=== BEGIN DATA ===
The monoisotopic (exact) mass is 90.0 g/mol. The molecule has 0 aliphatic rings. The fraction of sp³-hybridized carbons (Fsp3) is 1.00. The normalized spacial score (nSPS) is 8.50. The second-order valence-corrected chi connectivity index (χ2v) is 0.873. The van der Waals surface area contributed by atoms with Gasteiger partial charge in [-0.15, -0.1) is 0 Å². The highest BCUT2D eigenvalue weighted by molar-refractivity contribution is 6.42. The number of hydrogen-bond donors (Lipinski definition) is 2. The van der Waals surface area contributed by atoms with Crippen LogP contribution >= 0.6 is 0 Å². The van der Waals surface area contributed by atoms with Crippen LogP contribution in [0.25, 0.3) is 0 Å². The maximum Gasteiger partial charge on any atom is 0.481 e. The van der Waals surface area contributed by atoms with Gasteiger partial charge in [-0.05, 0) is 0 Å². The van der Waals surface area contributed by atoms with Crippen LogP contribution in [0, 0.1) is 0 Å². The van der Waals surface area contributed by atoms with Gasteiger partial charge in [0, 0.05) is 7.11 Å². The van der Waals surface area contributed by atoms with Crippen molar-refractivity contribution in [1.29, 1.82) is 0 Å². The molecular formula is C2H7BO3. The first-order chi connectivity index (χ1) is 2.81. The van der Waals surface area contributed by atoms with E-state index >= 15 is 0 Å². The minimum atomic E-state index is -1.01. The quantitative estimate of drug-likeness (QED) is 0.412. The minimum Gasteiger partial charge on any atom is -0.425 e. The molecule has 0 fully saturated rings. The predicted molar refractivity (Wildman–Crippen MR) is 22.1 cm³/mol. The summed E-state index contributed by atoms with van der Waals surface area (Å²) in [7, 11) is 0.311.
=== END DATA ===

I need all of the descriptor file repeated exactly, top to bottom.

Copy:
The monoisotopic (exact) mass is 90.0 g/mol. The molecule has 0 aliphatic rings. The fraction of sp³-hybridized carbons (Fsp3) is 1.00. The normalized spacial score (nSPS) is 8.50. The second-order valence-corrected chi connectivity index (χ2v) is 0.873. The van der Waals surface area contributed by atoms with Gasteiger partial charge in [-0.15, -0.1) is 0 Å². The highest BCUT2D eigenvalue weighted by molar-refractivity contribution is 6.42. The number of hydrogen-bond donors (Lipinski definition) is 2. The van der Waals surface area contributed by atoms with Crippen LogP contribution >= 0.6 is 0 Å². The van der Waals surface area contributed by atoms with Crippen LogP contribution in [0.25, 0.3) is 0 Å². The maximum Gasteiger partial charge on any atom is 0.481 e. The van der Waals surface area contributed by atoms with Gasteiger partial charge in [-0.05, 0) is 0 Å². The van der Waals surface area contributed by atoms with Crippen LogP contribution in [0, 0.1) is 0 Å². The van der Waals surface area contributed by atoms with Gasteiger partial charge in [0, 0.05) is 7.11 Å². The van der Waals surface area contributed by atoms with Crippen molar-refractivity contribution in [1.29, 1.82) is 0 Å². The molecular formula is C2H7BO3. The first-order chi connectivity index (χ1) is 2.81. The van der Waals surface area contributed by atoms with E-state index >= 15 is 0 Å². The minimum atomic E-state index is -1.01. The quantitative estimate of drug-likeness (QED) is 0.412. The minimum Gasteiger partial charge on any atom is -0.425 e. The molecule has 0 fully saturated rings. The predicted molar refractivity (Wildman–Crippen MR) is 22.1 cm³/mol. The summed E-state index contributed by atoms with van der Waals surface area (Å²) in [7, 11) is 0.311.